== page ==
Holding to your “principle” while asking for money… may not work. Sometimes customer service bangs up against professional pride. If you want more business, sometimes you kick your pride aside and take the check.

If they feel they can make the changes, 1: without your assistance and 2: without your original files - there’s not much you can do about that. I’m surprised they even reached out to you if that’s the case. I somehow feel they still NEED you in someway.

There’s been many-a threads on this forum where a designer’s pride has gotten in the way of their work. I remember a recent thread where a client passed a project to another design, and then back to original designer (OP of the thread).

The original designer then had a pride issue about handling other artists work.

At the end of the day, we provide a service like any other. If a contractor installs a stair case in my home, and then I decide i’m going to paint it, who’s to tell me otherwise. But, If I botch the job, i’ll be reaching back out to that contractor. Or, if I want, I can choose to hire somebody new.

I usually have a hard time understanding the impulse to be protective of past deliverables. If you were a sculptor who fashioned a statue for someone’s garden and collected the fee you set for doing so, would you somehow feel violated if they allowed a vine to grow up and around it? Would you think you have legal basis to prevent them from hanging a flower garland on it? What if they had another sculptor alter it? Aren’t they within their rights to do anything they please with their statue?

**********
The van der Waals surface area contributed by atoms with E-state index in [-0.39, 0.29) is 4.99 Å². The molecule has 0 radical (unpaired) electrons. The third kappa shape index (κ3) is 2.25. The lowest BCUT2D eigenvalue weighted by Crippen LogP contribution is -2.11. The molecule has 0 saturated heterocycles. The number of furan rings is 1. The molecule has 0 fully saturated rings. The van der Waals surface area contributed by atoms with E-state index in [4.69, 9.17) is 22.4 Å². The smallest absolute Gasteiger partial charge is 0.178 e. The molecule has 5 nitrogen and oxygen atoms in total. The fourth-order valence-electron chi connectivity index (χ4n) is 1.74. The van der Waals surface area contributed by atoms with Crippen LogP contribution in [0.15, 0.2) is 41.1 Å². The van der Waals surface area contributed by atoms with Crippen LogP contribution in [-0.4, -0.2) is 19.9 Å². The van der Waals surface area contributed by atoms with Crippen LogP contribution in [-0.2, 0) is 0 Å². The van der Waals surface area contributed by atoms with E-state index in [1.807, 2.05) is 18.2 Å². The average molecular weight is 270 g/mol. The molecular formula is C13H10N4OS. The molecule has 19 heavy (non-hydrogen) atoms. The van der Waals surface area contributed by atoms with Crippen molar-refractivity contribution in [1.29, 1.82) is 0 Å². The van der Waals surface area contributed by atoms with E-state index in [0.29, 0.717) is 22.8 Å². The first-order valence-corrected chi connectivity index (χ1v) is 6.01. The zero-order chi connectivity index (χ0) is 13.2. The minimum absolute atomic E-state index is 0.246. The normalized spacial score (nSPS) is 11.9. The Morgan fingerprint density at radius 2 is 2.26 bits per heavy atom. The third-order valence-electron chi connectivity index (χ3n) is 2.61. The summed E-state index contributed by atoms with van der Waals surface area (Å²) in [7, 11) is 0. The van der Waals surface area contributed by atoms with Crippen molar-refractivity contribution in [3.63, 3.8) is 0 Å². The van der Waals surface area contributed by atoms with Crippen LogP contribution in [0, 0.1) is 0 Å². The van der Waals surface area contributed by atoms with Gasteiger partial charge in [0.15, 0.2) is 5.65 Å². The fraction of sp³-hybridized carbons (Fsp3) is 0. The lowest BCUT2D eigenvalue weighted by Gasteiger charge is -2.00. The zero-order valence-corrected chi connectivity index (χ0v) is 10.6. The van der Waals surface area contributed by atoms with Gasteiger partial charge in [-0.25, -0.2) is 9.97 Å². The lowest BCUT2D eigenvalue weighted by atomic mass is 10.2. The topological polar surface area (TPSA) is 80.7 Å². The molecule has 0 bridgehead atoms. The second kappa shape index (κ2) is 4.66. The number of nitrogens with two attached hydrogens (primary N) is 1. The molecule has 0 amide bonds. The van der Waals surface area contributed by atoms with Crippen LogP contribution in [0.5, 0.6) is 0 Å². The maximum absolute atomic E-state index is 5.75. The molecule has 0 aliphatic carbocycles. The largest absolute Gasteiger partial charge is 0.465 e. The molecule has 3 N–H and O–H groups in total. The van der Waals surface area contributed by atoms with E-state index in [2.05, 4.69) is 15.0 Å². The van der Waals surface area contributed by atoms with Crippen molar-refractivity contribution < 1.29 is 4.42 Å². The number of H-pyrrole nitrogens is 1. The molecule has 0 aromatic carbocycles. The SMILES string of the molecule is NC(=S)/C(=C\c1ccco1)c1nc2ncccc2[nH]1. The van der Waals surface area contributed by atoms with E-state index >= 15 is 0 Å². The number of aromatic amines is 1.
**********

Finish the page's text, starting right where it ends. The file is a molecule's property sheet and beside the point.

We may indulge ourselves with visions of our good work living on with all our sweat equity and all its integrity intact forever, like the famous works of the elite in our profession, but in the day-to-day Graphic Design business, expecting that is tantamount to delusions of grandeur.

Thanks again for the replies.
I get the comparison with the statue, but i don’t think its very accurate in these cases…
Anyway, this isn’t so much a matter of pride, but having been burned many times in other parallel creative activities i’m just trying to understand whats expected and what is sensible in such cases. The position of a good service provider and “luring” clients with good designs and willingness to work with them on their needs, suits me as well :slight_smile: Nevertheless, do you feel that designers should completely disregard how clients use and possible transform the work you do for them?

Completely agree with you HotButton.

As long as your artwork isn’t used in a malicious fashion of sorts. I would, yes, in a sense disregard how the file is used. You completed your end of the bargain, received your payment, and that’s that. If the client was happy with the work, it’s a job well done.

Again, it depends.

And again, contracts are the antidote to getting burned. You amend your contract to prevent similar kinds of burning in the future.

If burned, then amend contract.

It doesn’t have to be some huge, notarized page of legalese. Just a simple written agreement that spells out the expectations of both sides. With both sides signing.

Graphic design is a commodity. It isn’t Art. Alot of times the designer cannot even copyright the work they have done, especially if the client has provided all the content (images and text.)
You have to learn to let go. Don’t get so involved that the piece becomes personal. Think of it as if it were a highly crafted pencil box that you then sell and the client can do with as they please; not a sculpture, which has no use other than to sit there. Graphic design has a use. And like that pencil box can be re-used over and over.

(it’s occurring to me that pencil boxes may no longer exist…)

Hah, yet you disqualify my sculpture analogy! Actually, I didn’t intend the sculpture example to be a direct parallel. I was, in fact, attempting to reinforce the point by asserting that even if it was your art . . .

The Daiso store still sells pencil boxes. And a lot of excellent other types of containers for creative supplies.